Thursday, March 19, 2009

The view from the edge (Luke 7)

One communication theory suggests that people who are outside of the ruling class of a society have a better grasp on what's actually going on. After all, they have to navigate their own strata of society, as well as knowing how to work around "the powers that be." In the United States, people of color often use an impenetrable, dialect English to conceal their conversations from white supervisors in the room. As Bob Dylan sang in his memorable portrait of degradation Like A Rolling Stone,
You never turned around to see the frowns on the jugglers and the clowns
When they all come down and did tricks for you
You never understood that it ain't no good
You shouldn't let other people get your kicks for you.
Those who think they run the world are being watched by those whose lives they presume to manage. A poignant Turkish proverb, İt ürür, kervan yürür, talks about the futility of complaining -- the dogs can bark, but the caravan will keep moving right along.

Feodor Dostoevsky sought to warn his people about the contagion of demonic notions infiltrating his culture from envied, emulated, western Europe. In vain. The Marxism cooked up by a German parasite in a British library plunged Russia and her neighbors into a 70-year totalitarian nightmare. These same ideas are acting like a slow poison in Europe. When The State becomes both Parent (provider) and Child (legitimate heir of all accumulated wealth), the need for real parents and children is less obvious. None of the major western European nations are replacing themselves.

Luke, author of the gospel that bears his name, the Acts of the Apostles, and (possibly) The Epistle to the Hebrews, had that outsider's perspective. He associated closely with Paul, and was apparently a native of Troas. It is in this city that the voice of the narration changes from "he" or "they" to "we." Luke's gospel gives more attention than the others to people on the fringes. To women. To the occupying Roman soldiers. Consider today's reading:
Luk 7:2 Orada bir yüzbaşının çok değer verdiği kölesi ölüm döşeğinde hasta yatıyordu.
Luk 7:3 İsa'yla ilgili haberleri duyan yüzbaşı, gelip kölesini iyileştirmesini rica etmek üzere O'na Yahudiler'in bazı ileri gelenlerini gönderdi.
Luk 7:4 Bunlar İsa'nın yanına gelince içten bir yalvarışla O'na şöyle dediler: "Bu adam senin yardımına layıktır.
Luk 7:5 Çünkü ulusumuzu seviyor. Havramızı yaptıran da kendisidir."
Luk 7:6 İsa onlarla birlikte yola çıktı. Eve yaklaştığı sırada, yüzbaşı bazı dostlarını yollayıp O'na şu haberi gönderdi: "Ya Rab, zahmet etme; evime girmene layık değilim.
Luk 7:7 Bu yüzden yanına gelmeye de kendimi layık görmedim. Sen yeter ki bir söz söyle, uşağım iyileşir.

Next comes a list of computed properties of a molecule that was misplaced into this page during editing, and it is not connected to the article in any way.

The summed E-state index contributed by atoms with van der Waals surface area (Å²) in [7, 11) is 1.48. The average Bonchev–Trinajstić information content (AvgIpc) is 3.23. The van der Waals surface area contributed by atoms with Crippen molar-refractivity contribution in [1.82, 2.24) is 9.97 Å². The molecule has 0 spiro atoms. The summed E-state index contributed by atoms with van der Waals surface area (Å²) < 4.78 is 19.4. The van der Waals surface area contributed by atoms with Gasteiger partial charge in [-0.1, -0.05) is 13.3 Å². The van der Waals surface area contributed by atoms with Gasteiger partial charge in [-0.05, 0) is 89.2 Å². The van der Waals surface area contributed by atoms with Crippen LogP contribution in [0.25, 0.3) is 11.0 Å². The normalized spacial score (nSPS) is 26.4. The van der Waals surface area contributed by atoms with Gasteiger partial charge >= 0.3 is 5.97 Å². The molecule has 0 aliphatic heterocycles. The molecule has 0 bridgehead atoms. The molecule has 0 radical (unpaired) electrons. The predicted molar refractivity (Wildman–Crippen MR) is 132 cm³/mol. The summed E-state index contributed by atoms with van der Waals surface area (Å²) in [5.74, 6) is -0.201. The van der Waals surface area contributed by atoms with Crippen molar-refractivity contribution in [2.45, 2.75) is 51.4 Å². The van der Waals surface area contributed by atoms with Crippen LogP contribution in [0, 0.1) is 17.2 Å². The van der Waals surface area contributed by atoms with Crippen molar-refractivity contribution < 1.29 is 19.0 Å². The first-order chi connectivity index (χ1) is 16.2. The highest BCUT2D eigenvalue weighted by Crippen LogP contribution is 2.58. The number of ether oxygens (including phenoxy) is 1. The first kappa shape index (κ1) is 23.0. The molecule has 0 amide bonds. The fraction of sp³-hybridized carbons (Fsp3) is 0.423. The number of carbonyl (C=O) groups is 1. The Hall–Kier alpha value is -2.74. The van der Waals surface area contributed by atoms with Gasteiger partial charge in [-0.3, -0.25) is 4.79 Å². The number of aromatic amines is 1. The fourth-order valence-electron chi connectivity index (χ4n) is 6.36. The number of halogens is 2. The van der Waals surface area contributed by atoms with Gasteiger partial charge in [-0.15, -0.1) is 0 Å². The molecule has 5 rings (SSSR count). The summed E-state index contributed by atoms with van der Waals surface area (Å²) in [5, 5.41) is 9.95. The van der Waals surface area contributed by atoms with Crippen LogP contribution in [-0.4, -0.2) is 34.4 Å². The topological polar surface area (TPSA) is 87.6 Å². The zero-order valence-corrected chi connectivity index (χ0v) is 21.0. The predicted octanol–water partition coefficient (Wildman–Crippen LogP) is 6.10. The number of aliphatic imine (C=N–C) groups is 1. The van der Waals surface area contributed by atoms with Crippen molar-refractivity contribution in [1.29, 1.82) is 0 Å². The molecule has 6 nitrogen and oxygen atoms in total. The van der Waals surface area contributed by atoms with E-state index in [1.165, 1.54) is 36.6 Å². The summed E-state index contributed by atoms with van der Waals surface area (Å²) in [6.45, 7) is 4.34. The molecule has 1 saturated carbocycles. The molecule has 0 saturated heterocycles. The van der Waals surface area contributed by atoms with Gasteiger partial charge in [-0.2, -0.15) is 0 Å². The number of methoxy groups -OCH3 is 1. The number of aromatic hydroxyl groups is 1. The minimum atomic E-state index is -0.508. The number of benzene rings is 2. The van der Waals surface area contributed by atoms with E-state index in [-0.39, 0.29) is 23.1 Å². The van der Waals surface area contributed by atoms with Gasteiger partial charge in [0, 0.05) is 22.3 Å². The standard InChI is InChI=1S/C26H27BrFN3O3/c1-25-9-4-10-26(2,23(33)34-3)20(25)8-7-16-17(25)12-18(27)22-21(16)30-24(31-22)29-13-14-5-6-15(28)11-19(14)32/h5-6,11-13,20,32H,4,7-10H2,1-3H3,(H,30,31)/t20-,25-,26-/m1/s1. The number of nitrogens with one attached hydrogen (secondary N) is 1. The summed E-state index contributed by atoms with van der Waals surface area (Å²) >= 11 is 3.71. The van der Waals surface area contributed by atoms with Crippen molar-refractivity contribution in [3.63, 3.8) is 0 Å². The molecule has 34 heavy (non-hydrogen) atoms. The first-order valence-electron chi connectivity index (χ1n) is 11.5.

Luk 7:8 Ben de buyruk altında bir görevliyim, benim de buyruğumda askerlerim var. Birine, 'Git' derim, gider; ötekine, 'Gel' derim, gelir; köleme, 'Şunu yap' derim, yapar."
Luk 7:9 Bu sözleri duyan İsa yüzbaşıya hayran kaldı. Ardından gelen kalabalığa dönerek, "Size şunu söyleyeyim" dedi, "İsrail'de bile böyle iman görmedim."
As Luke tells the story, the "ruler of a hundred" (yüzbaşı) sent a delegation of Jewish elders to make his request. They told Jesus, Bu adam senin yardımına layıktır. Çünkü ulusumuzu seviyor. Havramızı yaptıran da kendisidir. Let's look at a few of the words:
  • Bu adam -- This man
  • senin yardımına -- of your help
  • layıktır -- worthy is.
  • Çünkü ulusumuzu -- because our nation
  • seviyor -- he loves.
  • Havramızı -- Our synagogue
  • yaptıran -- he built
  • kendisidir -- at his own expense.
An occupying soldier saw how the God of Israel, the true God, vastly surpassed the pagan idols he'd been raised in. His reverence for God showed itself in a love for the people of Israel, an affection that was returned.

When Jesus approached this officer's home, he sent out another message: Ya Rab, zahmet etme; evime girmene layık değilim. Let's look at the words:
  • zahmet etme -- don't trouble yourself
  • evime -- my house
  • girmene -- to enter
  • layık -- worthy
  • değilim -- I am not.
Unlike so many in Israel, particularly the rulers of this nation, the Roman officer recognized the authority of Jesus, and appealed to the chain of command. And Jesus was surprised, and said to those around him, Size şunu söyleyeyim, İsrail'de bile böyle iman görmedim.

Cultural transformations were hastening towards Israel -- and when the dust settled, God's purposes would outlive Israel, and be carried forward by many like this one-time outsider. The Jews settled into a petulant sulk that has lasted nearly 2,000 years, while the Messiah, and the Message, they rejected was embraced eagerly by the rest of the world.

Sometimes, the outsiders inherit, and have the last laugh.

No comments: